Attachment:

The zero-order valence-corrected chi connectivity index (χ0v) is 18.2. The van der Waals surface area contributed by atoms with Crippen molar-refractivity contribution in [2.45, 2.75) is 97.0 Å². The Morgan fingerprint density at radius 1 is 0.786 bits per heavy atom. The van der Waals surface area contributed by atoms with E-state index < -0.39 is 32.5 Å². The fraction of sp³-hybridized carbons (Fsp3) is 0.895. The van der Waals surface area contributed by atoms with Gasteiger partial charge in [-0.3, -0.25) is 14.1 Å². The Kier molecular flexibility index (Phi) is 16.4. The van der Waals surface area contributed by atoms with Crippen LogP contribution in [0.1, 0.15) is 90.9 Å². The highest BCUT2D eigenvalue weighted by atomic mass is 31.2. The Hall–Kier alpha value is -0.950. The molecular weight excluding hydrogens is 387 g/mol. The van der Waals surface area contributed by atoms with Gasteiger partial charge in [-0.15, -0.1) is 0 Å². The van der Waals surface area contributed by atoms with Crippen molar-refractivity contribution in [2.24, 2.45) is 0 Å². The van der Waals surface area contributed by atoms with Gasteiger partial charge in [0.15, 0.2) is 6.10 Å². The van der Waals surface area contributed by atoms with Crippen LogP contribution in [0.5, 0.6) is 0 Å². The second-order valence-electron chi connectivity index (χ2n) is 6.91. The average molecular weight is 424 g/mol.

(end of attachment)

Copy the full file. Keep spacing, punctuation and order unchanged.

The zero-order valence-corrected chi connectivity index (χ0v) is 18.2. The van der Waals surface area contributed by atoms with Crippen molar-refractivity contribution in [2.45, 2.75) is 97.0 Å². The Morgan fingerprint density at radius 1 is 0.786 bits per heavy atom. The van der Waals surface area contributed by atoms with E-state index < -0.39 is 32.5 Å². The fraction of sp³-hybridized carbons (Fsp3) is 0.895. The van der Waals surface area contributed by atoms with Gasteiger partial charge in [-0.3, -0.25) is 14.1 Å². The Kier molecular flexibility index (Phi) is 16.4. The van der Waals surface area contributed by atoms with Crippen LogP contribution in [0.1, 0.15) is 90.9 Å². The highest BCUT2D eigenvalue weighted by atomic mass is 31.2. The Hall–Kier alpha value is -0.950. The molecular weight excluding hydrogens is 387 g/mol. The van der Waals surface area contributed by atoms with Gasteiger partial charge in [-0.15, -0.1) is 0 Å². The van der Waals surface area contributed by atoms with Crippen molar-refractivity contribution in [2.24, 2.45) is 0 Å². The van der Waals surface area contributed by atoms with Gasteiger partial charge in [0.15, 0.2) is 6.10 Å². The van der Waals surface area contributed by atoms with Crippen LogP contribution in [0.5, 0.6) is 0 Å². The second-order valence-electron chi connectivity index (χ2n) is 6.91. The average molecular weight is 424 g/mol.